Anne reached a corner. She stopped as a little dog came at her. Yapping loudly, forcing Anne to back up. It jerked backwards as the leash attached to the dog’s collar went taut. The little dog landing on it’s rear. An old woman stood at the other end of the leash. She wore a large floppy hat and square shaped glasses. Her dog got back up and started yapping fiercely at Anne.
The old woman tugged hard at the leash. “Atlas! Be still!” She adjusted her glasses. A chain attached to them hung around the old woman’s wrinkled neck. “Don’t worry girl. He’s quite harmless.”
“I’m not. Just surprised me is all.”
The old woman picked her dog. Cradling the dog in her arms and stroking its head. “You should worry though.” She said. Her voice became threatening.
“That murder this morning.”
“Yeah-Yeah. Of course.”
“Why twenty years ago we never had this kind of thing here. The world is going to hell. Crime everywhere. Sex on the television. They let crazy people room the streets. And there’s an actor in the White House.” The old woman scoffed. “It’s all going to hell.” she walked past Anne. “Not even safe to walk down the street now.”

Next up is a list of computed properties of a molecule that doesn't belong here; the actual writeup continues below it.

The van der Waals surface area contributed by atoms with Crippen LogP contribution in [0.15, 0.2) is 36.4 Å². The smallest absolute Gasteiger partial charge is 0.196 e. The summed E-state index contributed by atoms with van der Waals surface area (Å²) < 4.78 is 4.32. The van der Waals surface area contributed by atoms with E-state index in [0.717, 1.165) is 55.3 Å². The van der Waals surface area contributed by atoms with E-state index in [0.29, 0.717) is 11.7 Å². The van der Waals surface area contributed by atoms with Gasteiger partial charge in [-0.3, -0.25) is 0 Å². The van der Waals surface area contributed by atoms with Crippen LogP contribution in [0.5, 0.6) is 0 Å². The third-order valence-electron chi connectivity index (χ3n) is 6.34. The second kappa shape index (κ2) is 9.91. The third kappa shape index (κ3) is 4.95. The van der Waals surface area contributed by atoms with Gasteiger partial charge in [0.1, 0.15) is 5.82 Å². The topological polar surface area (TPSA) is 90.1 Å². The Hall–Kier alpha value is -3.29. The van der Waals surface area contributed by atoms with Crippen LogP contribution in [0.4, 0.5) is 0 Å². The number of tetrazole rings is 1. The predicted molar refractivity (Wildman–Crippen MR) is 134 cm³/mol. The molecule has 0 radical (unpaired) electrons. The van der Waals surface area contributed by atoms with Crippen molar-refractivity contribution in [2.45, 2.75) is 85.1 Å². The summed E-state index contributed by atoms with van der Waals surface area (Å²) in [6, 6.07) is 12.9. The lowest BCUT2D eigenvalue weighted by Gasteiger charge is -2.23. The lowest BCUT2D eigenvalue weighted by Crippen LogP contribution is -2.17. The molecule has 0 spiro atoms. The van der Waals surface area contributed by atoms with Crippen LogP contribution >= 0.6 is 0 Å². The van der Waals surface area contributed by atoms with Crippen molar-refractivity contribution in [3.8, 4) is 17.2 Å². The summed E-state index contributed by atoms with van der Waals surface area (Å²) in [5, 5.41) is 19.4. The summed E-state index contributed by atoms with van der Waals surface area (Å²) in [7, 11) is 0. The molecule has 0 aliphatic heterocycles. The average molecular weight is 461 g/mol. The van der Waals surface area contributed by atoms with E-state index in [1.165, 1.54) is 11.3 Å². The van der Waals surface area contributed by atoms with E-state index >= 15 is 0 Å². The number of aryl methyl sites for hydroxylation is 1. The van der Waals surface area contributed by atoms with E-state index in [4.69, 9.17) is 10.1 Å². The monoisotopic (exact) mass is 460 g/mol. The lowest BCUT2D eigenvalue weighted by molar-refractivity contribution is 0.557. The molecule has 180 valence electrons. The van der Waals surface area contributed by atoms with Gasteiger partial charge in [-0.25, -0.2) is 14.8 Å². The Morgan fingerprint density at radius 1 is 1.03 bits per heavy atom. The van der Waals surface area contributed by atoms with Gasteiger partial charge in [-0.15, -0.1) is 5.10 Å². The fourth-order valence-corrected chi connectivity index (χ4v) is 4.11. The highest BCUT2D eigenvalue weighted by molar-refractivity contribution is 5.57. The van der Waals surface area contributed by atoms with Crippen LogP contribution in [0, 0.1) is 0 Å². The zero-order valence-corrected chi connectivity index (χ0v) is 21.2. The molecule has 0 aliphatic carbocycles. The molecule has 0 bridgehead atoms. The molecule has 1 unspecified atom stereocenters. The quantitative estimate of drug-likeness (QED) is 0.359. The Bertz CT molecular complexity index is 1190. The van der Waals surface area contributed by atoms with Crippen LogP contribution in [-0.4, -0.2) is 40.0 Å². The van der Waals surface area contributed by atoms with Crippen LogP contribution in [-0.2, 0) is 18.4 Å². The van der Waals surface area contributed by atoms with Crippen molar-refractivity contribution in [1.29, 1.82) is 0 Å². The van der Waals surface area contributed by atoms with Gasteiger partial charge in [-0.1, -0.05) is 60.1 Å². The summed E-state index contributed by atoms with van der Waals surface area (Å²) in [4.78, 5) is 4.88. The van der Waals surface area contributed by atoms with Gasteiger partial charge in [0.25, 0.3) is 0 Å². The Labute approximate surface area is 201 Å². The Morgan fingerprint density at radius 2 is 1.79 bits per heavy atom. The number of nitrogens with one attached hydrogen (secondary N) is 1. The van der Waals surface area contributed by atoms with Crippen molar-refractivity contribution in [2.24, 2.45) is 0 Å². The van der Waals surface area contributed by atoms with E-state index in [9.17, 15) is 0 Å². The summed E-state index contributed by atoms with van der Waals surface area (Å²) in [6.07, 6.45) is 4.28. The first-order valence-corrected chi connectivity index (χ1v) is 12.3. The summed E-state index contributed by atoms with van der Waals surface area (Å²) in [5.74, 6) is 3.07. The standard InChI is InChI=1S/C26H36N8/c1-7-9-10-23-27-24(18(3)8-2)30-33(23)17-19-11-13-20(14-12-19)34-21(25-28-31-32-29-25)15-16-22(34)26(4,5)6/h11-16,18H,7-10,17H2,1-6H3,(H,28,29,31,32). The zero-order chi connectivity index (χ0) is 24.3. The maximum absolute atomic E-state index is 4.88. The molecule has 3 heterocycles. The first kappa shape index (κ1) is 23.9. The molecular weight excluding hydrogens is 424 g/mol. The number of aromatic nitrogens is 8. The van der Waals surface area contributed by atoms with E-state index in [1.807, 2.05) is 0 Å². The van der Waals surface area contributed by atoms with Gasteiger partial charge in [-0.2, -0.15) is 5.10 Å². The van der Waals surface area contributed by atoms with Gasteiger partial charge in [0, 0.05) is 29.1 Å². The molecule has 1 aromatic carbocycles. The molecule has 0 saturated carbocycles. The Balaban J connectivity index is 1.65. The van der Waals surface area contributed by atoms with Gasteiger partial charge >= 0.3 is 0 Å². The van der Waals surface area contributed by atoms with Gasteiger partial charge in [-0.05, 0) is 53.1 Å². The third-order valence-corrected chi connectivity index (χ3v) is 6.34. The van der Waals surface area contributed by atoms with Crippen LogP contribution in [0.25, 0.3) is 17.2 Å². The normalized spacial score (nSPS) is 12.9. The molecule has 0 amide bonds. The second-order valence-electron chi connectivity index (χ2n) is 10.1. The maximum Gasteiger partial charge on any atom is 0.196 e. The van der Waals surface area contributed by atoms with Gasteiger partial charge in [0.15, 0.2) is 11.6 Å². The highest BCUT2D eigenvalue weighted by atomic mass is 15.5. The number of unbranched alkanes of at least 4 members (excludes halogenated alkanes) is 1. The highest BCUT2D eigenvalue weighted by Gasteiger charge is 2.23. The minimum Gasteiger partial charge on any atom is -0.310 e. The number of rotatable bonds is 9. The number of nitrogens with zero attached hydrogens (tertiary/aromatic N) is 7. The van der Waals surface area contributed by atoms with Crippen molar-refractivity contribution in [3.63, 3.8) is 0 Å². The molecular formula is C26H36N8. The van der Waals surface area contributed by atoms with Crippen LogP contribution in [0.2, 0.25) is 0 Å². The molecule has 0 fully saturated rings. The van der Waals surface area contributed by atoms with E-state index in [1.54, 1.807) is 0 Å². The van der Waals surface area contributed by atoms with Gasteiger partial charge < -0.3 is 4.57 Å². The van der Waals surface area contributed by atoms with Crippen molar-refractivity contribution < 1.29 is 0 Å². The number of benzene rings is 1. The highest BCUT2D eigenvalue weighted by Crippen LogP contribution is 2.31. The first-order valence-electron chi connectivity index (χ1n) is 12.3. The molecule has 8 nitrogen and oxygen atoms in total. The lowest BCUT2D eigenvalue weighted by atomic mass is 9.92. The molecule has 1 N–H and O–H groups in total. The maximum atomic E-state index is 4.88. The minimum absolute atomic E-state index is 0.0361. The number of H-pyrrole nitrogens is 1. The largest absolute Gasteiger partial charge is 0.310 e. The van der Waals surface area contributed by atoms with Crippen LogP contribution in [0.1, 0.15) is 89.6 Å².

The old woman continued talking as she walked away. Anne wondered if she was still talking to her. Maybe the old woman was just talking to herself. Or maybe the dog. Whatever the case, Anne grinned wearily. Was half of Frostwood just crazy old ladies? She wondered.
Anne sighed. She’d put it off long enough. She might as well head home. Walking back to her truck, Anne saw a man in a trench coat across the street rifling through a trashcan. As Anne passed by, she could see he looked young. Somewhere in his twenties. His clothes appeared clean. But his skin looked dirty. His hair a mess. Perhaps he was homeless. Or maybe a drug addict. Anne had heard there were a few homeless in Frostwood. And she knew there was drug addiction in town. It had become a big problem in recent years. She considered going over to the man. Asking if she could help him. Then she thought about what the old woman said. This guy could be crazy. Worse yet, he could have killed Carol. Trying to rob her for cash to get high.
Anne felt a little guilty when she got to her truck. Maybe that guy just needed and helping hand. She hoped somebody better would come along to provide it.